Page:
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How Can I Avoid a Big Tax Bill in 25 Years on Forgiven Federal Student Loans?

By on October 31, 2017

Question:

Dear Steve,

I am paying the minimal payment for the REPAYE payment plan to the federal government. My yearly pay is merely 12 K per year. My debt is 100 K with all of the interest added. If my student debt should be erased in 27 years, how will that impact my taxes when the chances are that I will have a yearly earning of only 23 K from social security.

How will the government deduct interest on a forgiven loan from my social security once my REPAYE plan comes to an end? Will the debt forgiven by the government be taxed? How does that work? My loans are federal loans.

Lara

Answer:

Dear Lara,

You ask an excellent question. The only factual answer is there is no clear answer.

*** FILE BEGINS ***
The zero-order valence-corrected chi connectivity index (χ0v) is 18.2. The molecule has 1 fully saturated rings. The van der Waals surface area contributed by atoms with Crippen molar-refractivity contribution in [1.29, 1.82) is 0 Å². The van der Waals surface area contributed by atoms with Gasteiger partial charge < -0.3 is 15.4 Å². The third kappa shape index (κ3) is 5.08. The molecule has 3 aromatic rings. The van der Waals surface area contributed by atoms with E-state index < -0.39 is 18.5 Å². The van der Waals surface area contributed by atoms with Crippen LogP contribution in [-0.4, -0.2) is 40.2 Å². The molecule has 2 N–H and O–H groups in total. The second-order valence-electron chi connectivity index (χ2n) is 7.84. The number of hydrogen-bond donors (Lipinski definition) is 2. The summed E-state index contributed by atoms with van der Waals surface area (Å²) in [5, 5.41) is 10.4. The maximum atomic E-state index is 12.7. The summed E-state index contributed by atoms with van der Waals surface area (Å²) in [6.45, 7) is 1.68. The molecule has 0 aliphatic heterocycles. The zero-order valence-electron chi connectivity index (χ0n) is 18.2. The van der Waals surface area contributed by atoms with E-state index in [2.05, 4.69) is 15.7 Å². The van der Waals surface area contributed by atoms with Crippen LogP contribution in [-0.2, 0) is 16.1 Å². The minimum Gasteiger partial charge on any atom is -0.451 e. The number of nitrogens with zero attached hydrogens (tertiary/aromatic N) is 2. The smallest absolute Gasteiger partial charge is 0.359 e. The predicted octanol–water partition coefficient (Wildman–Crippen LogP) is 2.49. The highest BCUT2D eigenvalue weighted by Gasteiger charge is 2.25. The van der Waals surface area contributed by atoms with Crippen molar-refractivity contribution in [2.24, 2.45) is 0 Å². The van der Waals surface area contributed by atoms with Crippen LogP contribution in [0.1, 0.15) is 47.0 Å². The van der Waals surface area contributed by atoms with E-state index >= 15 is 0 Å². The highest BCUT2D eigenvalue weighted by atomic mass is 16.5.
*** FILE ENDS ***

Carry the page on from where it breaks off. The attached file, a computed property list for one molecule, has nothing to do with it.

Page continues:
It is impossible to make any concrete determination how the U.S. government is going to deal with waves of tax forgiveness about three decades from now.

As it stands right now, if your debt was forgiven it would be treated as income and taxed as such up to the point your are insolvent.

Recently I posted this article about a military veteran who had his student loans forgiven and subsequently received a big tax bill. So clearly logic and reality and not running in the same circles.

The only path you can follow is to hope Congress will pass a law to make the forgiven student loan debt not a taxable event and/or the IRS will continue to not count forgiven debt above the amount it exceeds your assets, not a liability.

You should continue to make sure you remain on an income driven repayment plan and not get kicked off by missing your annual certification requirements. And then we will have to revisit this situation in another 25 years.

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About Steve Rhode

Steve Rhode is the Get Out of Debt Guy and has been helping good people with bad debt problems since 1994. You can learn more about Steve, here.

One Comment

  1. Lara

    October 31, 2017 at 1:32 pm

    Forgiven student loan tax question asked.

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